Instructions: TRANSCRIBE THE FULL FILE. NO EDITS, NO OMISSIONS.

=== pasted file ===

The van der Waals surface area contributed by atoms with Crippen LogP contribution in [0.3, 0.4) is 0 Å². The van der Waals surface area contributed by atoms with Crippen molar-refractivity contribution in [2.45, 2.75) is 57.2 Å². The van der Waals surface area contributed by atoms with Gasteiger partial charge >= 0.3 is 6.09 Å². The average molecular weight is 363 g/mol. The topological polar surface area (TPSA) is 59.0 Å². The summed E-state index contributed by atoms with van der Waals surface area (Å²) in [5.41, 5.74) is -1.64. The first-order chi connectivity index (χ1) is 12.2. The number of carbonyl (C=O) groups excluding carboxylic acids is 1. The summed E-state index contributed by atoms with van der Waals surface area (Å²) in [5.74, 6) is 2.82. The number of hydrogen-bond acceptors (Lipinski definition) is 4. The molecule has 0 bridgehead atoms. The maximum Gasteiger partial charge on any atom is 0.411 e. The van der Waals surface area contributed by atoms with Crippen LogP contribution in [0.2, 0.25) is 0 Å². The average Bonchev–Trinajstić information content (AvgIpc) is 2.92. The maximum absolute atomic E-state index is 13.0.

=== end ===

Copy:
The van der Waals surface area contributed by atoms with Crippen LogP contribution in [0.3, 0.4) is 0 Å². The van der Waals surface area contributed by atoms with Crippen molar-refractivity contribution in [2.45, 2.75) is 57.2 Å². The van der Waals surface area contributed by atoms with Gasteiger partial charge >= 0.3 is 6.09 Å². The average molecular weight is 363 g/mol. The topological polar surface area (TPSA) is 59.0 Å². The summed E-state index contributed by atoms with van der Waals surface area (Å²) in [5.41, 5.74) is -1.64. The first-order chi connectivity index (χ1) is 12.2. The number of carbonyl (C=O) groups excluding carboxylic acids is 1. The summed E-state index contributed by atoms with van der Waals surface area (Å²) in [5.74, 6) is 2.82. The number of hydrogen-bond acceptors (Lipinski definition) is 4. The molecule has 0 bridgehead atoms. The maximum Gasteiger partial charge on any atom is 0.411 e. The van der Waals surface area contributed by atoms with Crippen LogP contribution in [0.2, 0.25) is 0 Å². The average Bonchev–Trinajstić information content (AvgIpc) is 2.92. The maximum absolute atomic E-state index is 13.0.